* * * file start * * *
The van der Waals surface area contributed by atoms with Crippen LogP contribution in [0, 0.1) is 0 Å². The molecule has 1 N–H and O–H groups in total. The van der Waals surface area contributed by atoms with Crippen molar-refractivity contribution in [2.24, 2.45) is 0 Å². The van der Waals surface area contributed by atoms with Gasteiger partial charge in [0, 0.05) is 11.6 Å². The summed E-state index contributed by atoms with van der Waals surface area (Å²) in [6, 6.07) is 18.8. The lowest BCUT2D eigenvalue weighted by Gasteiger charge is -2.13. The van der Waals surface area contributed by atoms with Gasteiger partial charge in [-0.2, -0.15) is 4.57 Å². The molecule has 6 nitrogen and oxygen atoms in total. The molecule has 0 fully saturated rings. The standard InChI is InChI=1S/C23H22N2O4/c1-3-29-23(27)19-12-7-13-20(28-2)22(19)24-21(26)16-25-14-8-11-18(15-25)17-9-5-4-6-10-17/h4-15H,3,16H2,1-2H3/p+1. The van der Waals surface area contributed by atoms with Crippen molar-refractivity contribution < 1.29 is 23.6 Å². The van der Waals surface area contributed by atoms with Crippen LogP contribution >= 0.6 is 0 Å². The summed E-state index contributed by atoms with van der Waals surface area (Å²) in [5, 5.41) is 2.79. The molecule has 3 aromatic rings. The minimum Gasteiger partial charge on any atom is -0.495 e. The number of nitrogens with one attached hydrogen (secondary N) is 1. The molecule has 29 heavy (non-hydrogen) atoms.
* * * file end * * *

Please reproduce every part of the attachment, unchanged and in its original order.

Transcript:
The van der Waals surface area contributed by atoms with Crippen LogP contribution in [0, 0.1) is 0 Å². The molecule has 1 N–H and O–H groups in total. The van der Waals surface area contributed by atoms with Crippen molar-refractivity contribution in [2.24, 2.45) is 0 Å². The van der Waals surface area contributed by atoms with Gasteiger partial charge in [0, 0.05) is 11.6 Å². The summed E-state index contributed by atoms with van der Waals surface area (Å²) in [6, 6.07) is 18.8. The lowest BCUT2D eigenvalue weighted by Gasteiger charge is -2.13. The van der Waals surface area contributed by atoms with Gasteiger partial charge in [-0.2, -0.15) is 4.57 Å². The molecule has 6 nitrogen and oxygen atoms in total. The molecule has 0 fully saturated rings. The standard InChI is InChI=1S/C23H22N2O4/c1-3-29-23(27)19-12-7-13-20(28-2)22(19)24-21(26)16-25-14-8-11-18(15-25)17-9-5-4-6-10-17/h4-15H,3,16H2,1-2H3/p+1. The van der Waals surface area contributed by atoms with Crippen molar-refractivity contribution < 1.29 is 23.6 Å². The van der Waals surface area contributed by atoms with Crippen LogP contribution >= 0.6 is 0 Å². The summed E-state index contributed by atoms with van der Waals surface area (Å²) in [5, 5.41) is 2.79. The molecule has 3 aromatic rings. The minimum Gasteiger partial charge on any atom is -0.495 e. The number of nitrogens with one attached hydrogen (secondary N) is 1. The molecule has 29 heavy (non-hydrogen) atoms.